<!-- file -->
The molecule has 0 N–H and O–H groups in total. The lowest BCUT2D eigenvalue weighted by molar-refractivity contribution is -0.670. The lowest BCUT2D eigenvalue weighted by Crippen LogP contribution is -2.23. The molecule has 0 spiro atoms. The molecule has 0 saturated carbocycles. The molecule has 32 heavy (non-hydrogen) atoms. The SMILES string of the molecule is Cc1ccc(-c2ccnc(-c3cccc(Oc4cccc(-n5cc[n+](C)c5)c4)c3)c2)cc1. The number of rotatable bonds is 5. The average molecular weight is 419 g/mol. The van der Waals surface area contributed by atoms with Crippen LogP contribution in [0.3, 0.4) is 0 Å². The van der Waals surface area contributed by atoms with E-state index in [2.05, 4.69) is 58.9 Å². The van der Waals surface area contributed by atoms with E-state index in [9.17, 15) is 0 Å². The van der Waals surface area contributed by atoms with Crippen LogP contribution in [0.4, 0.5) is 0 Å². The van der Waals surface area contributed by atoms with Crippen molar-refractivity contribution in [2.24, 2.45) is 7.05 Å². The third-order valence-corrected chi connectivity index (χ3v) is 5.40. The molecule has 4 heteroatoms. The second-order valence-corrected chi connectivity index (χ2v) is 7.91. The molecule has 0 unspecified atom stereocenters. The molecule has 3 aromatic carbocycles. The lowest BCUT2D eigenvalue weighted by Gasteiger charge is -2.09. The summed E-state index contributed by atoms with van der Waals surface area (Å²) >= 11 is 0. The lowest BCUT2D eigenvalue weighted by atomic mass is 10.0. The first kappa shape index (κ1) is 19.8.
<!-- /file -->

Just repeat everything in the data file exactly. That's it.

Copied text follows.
The molecule has 0 N–H and O–H groups in total. The lowest BCUT2D eigenvalue weighted by molar-refractivity contribution is -0.670. The lowest BCUT2D eigenvalue weighted by Crippen LogP contribution is -2.23. The molecule has 0 spiro atoms. The molecule has 0 saturated carbocycles. The molecule has 32 heavy (non-hydrogen) atoms. The SMILES string of the molecule is Cc1ccc(-c2ccnc(-c3cccc(Oc4cccc(-n5cc[n+](C)c5)c4)c3)c2)cc1. The number of rotatable bonds is 5. The average molecular weight is 419 g/mol. The van der Waals surface area contributed by atoms with Crippen LogP contribution in [0.3, 0.4) is 0 Å². The van der Waals surface area contributed by atoms with E-state index in [2.05, 4.69) is 58.9 Å². The van der Waals surface area contributed by atoms with E-state index in [9.17, 15) is 0 Å². The van der Waals surface area contributed by atoms with Crippen LogP contribution in [0.4, 0.5) is 0 Å². The van der Waals surface area contributed by atoms with Crippen molar-refractivity contribution in [2.24, 2.45) is 7.05 Å². The third-order valence-corrected chi connectivity index (χ3v) is 5.40. The molecule has 4 heteroatoms. The second-order valence-corrected chi connectivity index (χ2v) is 7.91. The molecule has 0 unspecified atom stereocenters. The molecule has 3 aromatic carbocycles. The lowest BCUT2D eigenvalue weighted by Gasteiger charge is -2.09. The summed E-state index contributed by atoms with van der Waals surface area (Å²) >= 11 is 0. The lowest BCUT2D eigenvalue weighted by atomic mass is 10.0. The first kappa shape index (κ1) is 19.8.